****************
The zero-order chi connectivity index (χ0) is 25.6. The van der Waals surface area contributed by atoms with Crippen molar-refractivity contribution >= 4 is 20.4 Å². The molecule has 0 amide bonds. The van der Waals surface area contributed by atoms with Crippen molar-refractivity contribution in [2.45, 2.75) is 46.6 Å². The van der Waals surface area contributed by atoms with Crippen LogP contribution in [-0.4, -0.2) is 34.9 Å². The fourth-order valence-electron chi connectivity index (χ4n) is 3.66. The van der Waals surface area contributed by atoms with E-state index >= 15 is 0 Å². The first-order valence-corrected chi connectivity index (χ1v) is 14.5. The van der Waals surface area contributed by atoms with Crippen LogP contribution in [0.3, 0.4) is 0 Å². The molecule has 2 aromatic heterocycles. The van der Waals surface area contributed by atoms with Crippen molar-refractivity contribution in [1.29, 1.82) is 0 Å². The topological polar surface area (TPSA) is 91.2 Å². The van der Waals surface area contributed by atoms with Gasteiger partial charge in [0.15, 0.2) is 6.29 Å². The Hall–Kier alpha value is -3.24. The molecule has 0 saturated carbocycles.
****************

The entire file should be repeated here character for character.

The zero-order chi connectivity index (χ0) is 25.6. The van der Waals surface area contributed by atoms with Crippen molar-refractivity contribution >= 4 is 20.4 Å². The molecule has 0 amide bonds. The van der Waals surface area contributed by atoms with Crippen molar-refractivity contribution in [2.45, 2.75) is 46.6 Å². The van der Waals surface area contributed by atoms with Crippen LogP contribution in [-0.4, -0.2) is 34.9 Å². The fourth-order valence-electron chi connectivity index (χ4n) is 3.66. The van der Waals surface area contributed by atoms with E-state index >= 15 is 0 Å². The first-order valence-corrected chi connectivity index (χ1v) is 14.5. The van der Waals surface area contributed by atoms with Crippen LogP contribution in [0.3, 0.4) is 0 Å². The molecule has 2 aromatic heterocycles. The van der Waals surface area contributed by atoms with Crippen molar-refractivity contribution in [1.29, 1.82) is 0 Å². The topological polar surface area (TPSA) is 91.2 Å². The van der Waals surface area contributed by atoms with Gasteiger partial charge in [0.15, 0.2) is 6.29 Å². The Hall–Kier alpha value is -3.24. The molecule has 0 saturated carbocycles.